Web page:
Cooling Water/Geothermal Extension For Red Rock Biofuels
Lakeview, Oregon provides the ideal combination of proximity to feedstock, transportation and community support for our first-of-its-kind Red Rock Biofuels project. This southeastern area of Oregon offers an abundant source of waste woody biomass, and excellent transportation access to the major low carbon fuel markets in the United States and Canada. Situated in the radius of the Lakeview site is 8.5 million acres of usable forests – Red Rock only needs access to 25,000 acres a year to meet its capabilities of converting 166,000 tons of waste woody biomass into 15 million gallons per year of biofuel.
Project: Convert approximately 166,000 dry tons of waste woody biomass into 16.1 million gallons/year of low-carbon, renewable jet and diesel fuels.
Site: Lakeview, OR is ideally situated amid abundant feedstock and excellent access to State Highway 395 and adjacent to the short line rail infrastructure.
Process Design & Technology: World-class technology. Gasification, Fischer-Tropsch refining, and hydro-processing. Yields ASTM-approved fuels in use around the world today. Fuel Offtakes: World-class logistics/marketing partner and airline partners.
Funding: Project funded by a combination of bonds and equity.
Strong Management Team: A track record of delivering projects under budget, ahead of schedule, and producing over nameplate capacity. Developed/financed/built 8 renewable fuel plants; >$650 million in construction value; >325 million gal/yr.
EPC: IR1 Group LLC.
“This bio-refinery marks a turning point,” said Red Rock CFO Jeff Manternach at last year’s groundbreaking ceremony. “It will keep our forests healthy by using waste biomass before it burns up. It will help this mill town continue to be a place where things are made. Critically, it will provide renewable low-carbon fuels to combat climate change.”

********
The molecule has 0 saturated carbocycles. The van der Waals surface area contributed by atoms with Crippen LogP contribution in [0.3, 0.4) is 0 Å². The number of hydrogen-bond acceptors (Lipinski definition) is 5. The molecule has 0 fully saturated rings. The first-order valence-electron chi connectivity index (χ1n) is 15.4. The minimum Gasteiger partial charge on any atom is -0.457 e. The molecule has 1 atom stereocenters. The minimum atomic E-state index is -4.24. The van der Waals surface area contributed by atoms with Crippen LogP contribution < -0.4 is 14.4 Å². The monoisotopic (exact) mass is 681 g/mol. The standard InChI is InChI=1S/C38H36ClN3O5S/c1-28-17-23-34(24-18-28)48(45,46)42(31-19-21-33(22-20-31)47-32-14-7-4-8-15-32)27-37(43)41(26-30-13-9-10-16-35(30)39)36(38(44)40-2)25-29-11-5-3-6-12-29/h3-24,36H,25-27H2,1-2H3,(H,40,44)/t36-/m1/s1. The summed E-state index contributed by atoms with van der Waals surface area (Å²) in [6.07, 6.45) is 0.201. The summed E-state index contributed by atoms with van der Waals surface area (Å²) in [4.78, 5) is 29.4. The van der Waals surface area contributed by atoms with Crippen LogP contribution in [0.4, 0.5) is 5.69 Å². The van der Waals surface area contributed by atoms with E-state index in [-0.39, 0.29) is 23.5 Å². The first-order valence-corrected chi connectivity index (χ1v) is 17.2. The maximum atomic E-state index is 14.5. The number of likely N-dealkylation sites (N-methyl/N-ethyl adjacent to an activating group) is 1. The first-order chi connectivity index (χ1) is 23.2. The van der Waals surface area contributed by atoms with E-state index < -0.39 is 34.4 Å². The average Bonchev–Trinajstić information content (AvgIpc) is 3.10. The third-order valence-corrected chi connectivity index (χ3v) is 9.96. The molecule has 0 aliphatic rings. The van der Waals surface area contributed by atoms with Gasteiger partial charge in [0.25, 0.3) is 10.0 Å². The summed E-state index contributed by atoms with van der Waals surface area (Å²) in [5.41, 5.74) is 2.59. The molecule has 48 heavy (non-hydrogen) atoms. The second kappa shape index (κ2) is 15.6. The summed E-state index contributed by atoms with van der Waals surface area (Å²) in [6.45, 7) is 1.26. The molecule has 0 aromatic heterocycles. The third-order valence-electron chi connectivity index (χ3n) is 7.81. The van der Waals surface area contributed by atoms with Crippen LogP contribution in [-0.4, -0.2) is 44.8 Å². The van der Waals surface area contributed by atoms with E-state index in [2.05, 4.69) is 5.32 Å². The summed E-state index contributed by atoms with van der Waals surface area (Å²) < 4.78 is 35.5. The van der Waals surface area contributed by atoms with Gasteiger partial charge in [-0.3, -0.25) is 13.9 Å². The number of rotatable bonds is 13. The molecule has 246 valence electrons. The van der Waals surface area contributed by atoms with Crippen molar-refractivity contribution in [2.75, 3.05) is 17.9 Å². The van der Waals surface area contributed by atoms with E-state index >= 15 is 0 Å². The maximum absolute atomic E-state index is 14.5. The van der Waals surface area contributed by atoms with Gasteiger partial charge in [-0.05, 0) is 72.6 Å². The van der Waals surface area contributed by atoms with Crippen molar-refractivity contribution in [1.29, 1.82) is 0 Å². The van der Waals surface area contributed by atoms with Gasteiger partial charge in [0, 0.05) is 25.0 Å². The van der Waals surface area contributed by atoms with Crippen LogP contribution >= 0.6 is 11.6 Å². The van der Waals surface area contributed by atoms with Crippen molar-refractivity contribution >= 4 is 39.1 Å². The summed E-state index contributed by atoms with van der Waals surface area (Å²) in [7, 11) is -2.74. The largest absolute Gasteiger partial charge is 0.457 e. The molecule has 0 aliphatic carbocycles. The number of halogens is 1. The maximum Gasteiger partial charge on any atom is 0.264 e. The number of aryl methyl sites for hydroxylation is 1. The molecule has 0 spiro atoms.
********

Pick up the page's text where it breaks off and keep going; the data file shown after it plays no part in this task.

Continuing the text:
A new railroad spur is being built that will unload fuel onto rail cars, as well as a six-inch natural gas pipeline to tap into the Ruby Pipeline near Lakeview.
Red Rock will operate utilizing a method of synthetic fuel production first engineered by Germany during World War II known as the Fischer-Tropsch process. By heating woody biomass such as tree limbs, sawdust and pine needles to 1800 degrees in an oxygen-free environment, the materials convert to a gas that is placed in long hydrocarbon chains. Those chains are then run through a hydrocrack and cut into fuel.
The process is already utilized around the world on coal and natural gas, but Red Rock’s approach of using waste products is a new concept that will help with forest health by reducing fire fuels and reduce carbon footprints that adversely impact climate change. Around 136,000 tons of waste will be processed at the facility annually, creating millions of gallons of fuel to be sold to Southwest Airlines, FedEx, and the U.S. military.
Anderson Engineering & Surveying in Lakeview for joining the project to handle civil work and surveying on site. With other projects ongoing in the region, including solar developments, Red Rock has pulled in crews from Klamath Falls and Medford to work on the site.